“What we’ve been deeply focused on in the last two years was trying to create products where the mindset of merchants on digital payments shifts from being a cost to having a value proposition. When you offer values of going digital into your products then it will be worth the merchants’ time.”
One major benefit of going digital is that it can help SMEs with liquidity and getting financing. “People tend to think that ‘banks don’t want to lend to me,’ but the truth is it’s tough for banks and licensed lenders to lend when there’s a lack of data. So by going digital, the data and transparency are all there,” said Wong, Country Manager of Mastercard in Vietnam, Cambodia and Laos.
“The pandemic has made SMEs start thinking about going digital because anyone who didn’t go online, at least in the last five months, would probably suffer. It started last year but these last five months have shown that. Now there has been more acceptance from SMEs to think that ‘Now I can do something online and not just offline, I can do something about cashless and not just cash’.”
To address the concerns of whether advanced technology to improve efficiency could lead to the redundancy of jobs, Delteil said that “they will help jobs evolve instead of replacing them.” For instance, innovations in mobile and digital platforms gave rise to universal bankers who would be trained to handle a wide range of walk-in customer requests from beginning to end.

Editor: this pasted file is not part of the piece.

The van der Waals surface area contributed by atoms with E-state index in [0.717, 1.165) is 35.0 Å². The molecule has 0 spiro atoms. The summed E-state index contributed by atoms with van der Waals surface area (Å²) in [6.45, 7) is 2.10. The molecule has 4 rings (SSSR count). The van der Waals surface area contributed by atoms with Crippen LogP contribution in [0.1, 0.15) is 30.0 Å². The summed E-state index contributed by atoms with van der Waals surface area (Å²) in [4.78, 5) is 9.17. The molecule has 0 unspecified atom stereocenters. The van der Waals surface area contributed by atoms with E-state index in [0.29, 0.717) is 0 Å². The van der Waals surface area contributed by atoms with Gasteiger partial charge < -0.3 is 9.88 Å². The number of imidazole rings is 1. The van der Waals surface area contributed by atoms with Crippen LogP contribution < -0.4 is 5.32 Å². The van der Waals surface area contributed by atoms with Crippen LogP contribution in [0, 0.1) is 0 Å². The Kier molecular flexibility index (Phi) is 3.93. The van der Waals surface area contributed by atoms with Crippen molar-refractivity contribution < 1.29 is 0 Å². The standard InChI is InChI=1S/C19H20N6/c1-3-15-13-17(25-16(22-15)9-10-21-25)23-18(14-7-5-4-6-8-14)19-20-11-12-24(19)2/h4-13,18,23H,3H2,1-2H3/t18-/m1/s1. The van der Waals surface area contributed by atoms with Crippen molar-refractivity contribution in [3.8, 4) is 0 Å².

Besant highlighted that companies are proactively tackling the challenges of COVID-19 by adopting a blend between a face-to-face connection and digital enablement that enables them to reach new customers. “As people are looking for ways to fulfill their needs through seamless and simple transactions, companies are working closely together to bring that value proposition to their customers.”
For financial institutions to stay in operation, Shah believed that “having customers’ trust is critical in Vietnam. As more people start using e-wallet and as more companies start offering it, it will become easier to gain people’s trust,” said Shah. “But companies or platforms that survive in the industry are the ones who create more value in their products and know-how to engage with their customers and create a good customer experience.”
“At the end of the day, it is about evolving with consumer needs,” Wong echoed. “Companies should think about how they can meet their customers’ needs better using innovative technologies to stay ahead of the curve.”